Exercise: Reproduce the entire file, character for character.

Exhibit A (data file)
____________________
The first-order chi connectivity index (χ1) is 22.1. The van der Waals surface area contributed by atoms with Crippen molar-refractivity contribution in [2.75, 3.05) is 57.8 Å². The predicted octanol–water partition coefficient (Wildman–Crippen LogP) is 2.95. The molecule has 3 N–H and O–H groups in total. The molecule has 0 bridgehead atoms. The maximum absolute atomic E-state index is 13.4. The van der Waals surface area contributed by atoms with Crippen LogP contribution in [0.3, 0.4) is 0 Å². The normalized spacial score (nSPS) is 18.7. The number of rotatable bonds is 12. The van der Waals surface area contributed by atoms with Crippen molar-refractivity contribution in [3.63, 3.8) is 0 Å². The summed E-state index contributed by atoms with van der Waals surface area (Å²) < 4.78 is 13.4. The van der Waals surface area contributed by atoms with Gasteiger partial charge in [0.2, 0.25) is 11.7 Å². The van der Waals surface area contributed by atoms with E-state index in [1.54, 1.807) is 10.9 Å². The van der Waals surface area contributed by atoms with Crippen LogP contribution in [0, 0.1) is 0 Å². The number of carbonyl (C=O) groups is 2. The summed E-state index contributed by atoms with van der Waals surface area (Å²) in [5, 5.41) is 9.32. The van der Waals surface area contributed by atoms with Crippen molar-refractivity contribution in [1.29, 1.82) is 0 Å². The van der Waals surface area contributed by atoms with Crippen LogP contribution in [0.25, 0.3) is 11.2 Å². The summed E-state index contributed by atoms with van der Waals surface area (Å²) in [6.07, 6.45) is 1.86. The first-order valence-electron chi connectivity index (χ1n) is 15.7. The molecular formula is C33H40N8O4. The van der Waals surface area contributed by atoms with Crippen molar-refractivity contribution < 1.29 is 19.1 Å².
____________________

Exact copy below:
The first-order chi connectivity index (χ1) is 22.1. The van der Waals surface area contributed by atoms with Crippen molar-refractivity contribution in [2.75, 3.05) is 57.8 Å². The predicted octanol–water partition coefficient (Wildman–Crippen LogP) is 2.95. The molecule has 3 N–H and O–H groups in total. The molecule has 0 bridgehead atoms. The maximum absolute atomic E-state index is 13.4. The van der Waals surface area contributed by atoms with Crippen LogP contribution in [0.3, 0.4) is 0 Å². The normalized spacial score (nSPS) is 18.7. The number of rotatable bonds is 12. The van der Waals surface area contributed by atoms with Crippen molar-refractivity contribution in [3.63, 3.8) is 0 Å². The summed E-state index contributed by atoms with van der Waals surface area (Å²) < 4.78 is 13.4. The van der Waals surface area contributed by atoms with Gasteiger partial charge in [0.2, 0.25) is 11.7 Å². The van der Waals surface area contributed by atoms with E-state index in [1.54, 1.807) is 10.9 Å². The van der Waals surface area contributed by atoms with Crippen LogP contribution in [0, 0.1) is 0 Å². The number of carbonyl (C=O) groups is 2. The summed E-state index contributed by atoms with van der Waals surface area (Å²) in [5, 5.41) is 9.32. The van der Waals surface area contributed by atoms with Crippen molar-refractivity contribution in [1.29, 1.82) is 0 Å². The van der Waals surface area contributed by atoms with Crippen LogP contribution in [0.25, 0.3) is 11.2 Å². The summed E-state index contributed by atoms with van der Waals surface area (Å²) in [6.07, 6.45) is 1.86. The first-order valence-electron chi connectivity index (χ1n) is 15.7. The molecular formula is C33H40N8O4. The van der Waals surface area contributed by atoms with Crippen molar-refractivity contribution < 1.29 is 19.1 Å².